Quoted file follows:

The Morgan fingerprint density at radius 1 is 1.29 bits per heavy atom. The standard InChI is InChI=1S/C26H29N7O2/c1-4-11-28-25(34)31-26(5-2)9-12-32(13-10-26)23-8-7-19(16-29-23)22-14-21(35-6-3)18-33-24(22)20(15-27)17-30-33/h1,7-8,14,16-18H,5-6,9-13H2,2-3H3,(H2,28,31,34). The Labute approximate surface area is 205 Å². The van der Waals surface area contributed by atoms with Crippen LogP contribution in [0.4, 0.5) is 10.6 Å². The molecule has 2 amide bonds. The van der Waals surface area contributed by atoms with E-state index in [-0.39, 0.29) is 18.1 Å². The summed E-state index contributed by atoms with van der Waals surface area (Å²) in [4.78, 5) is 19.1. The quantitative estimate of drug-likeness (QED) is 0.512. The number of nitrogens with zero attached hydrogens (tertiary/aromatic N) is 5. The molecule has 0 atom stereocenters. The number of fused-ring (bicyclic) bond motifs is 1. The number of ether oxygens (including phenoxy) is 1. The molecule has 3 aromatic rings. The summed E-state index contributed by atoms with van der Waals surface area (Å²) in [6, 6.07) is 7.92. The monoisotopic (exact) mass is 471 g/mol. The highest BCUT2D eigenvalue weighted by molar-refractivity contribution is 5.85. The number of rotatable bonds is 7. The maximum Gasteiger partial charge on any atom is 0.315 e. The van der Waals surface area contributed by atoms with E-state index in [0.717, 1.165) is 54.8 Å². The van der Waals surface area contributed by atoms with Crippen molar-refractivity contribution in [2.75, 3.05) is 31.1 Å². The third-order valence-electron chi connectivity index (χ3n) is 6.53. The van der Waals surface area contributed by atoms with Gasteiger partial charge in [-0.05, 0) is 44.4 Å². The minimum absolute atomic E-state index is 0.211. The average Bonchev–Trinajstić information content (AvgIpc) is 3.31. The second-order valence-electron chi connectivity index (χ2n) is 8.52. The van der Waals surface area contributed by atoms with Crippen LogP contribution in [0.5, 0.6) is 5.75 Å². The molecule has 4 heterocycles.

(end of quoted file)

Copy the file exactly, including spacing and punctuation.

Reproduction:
The Morgan fingerprint density at radius 1 is 1.29 bits per heavy atom. The standard InChI is InChI=1S/C26H29N7O2/c1-4-11-28-25(34)31-26(5-2)9-12-32(13-10-26)23-8-7-19(16-29-23)22-14-21(35-6-3)18-33-24(22)20(15-27)17-30-33/h1,7-8,14,16-18H,5-6,9-13H2,2-3H3,(H2,28,31,34). The Labute approximate surface area is 205 Å². The van der Waals surface area contributed by atoms with Crippen LogP contribution in [0.4, 0.5) is 10.6 Å². The molecule has 2 amide bonds. The van der Waals surface area contributed by atoms with E-state index in [-0.39, 0.29) is 18.1 Å². The summed E-state index contributed by atoms with van der Waals surface area (Å²) in [4.78, 5) is 19.1. The quantitative estimate of drug-likeness (QED) is 0.512. The number of nitrogens with zero attached hydrogens (tertiary/aromatic N) is 5. The molecule has 0 atom stereocenters. The number of fused-ring (bicyclic) bond motifs is 1. The number of ether oxygens (including phenoxy) is 1. The molecule has 3 aromatic rings. The summed E-state index contributed by atoms with van der Waals surface area (Å²) in [6, 6.07) is 7.92. The monoisotopic (exact) mass is 471 g/mol. The highest BCUT2D eigenvalue weighted by molar-refractivity contribution is 5.85. The number of rotatable bonds is 7. The maximum Gasteiger partial charge on any atom is 0.315 e. The van der Waals surface area contributed by atoms with E-state index in [0.717, 1.165) is 54.8 Å². The van der Waals surface area contributed by atoms with Crippen molar-refractivity contribution in [2.75, 3.05) is 31.1 Å². The third-order valence-electron chi connectivity index (χ3n) is 6.53. The van der Waals surface area contributed by atoms with Gasteiger partial charge in [-0.05, 0) is 44.4 Å². The minimum absolute atomic E-state index is 0.211. The average Bonchev–Trinajstić information content (AvgIpc) is 3.31. The second-order valence-electron chi connectivity index (χ2n) is 8.52. The van der Waals surface area contributed by atoms with Crippen LogP contribution in [0.5, 0.6) is 5.75 Å². The molecule has 4 heterocycles.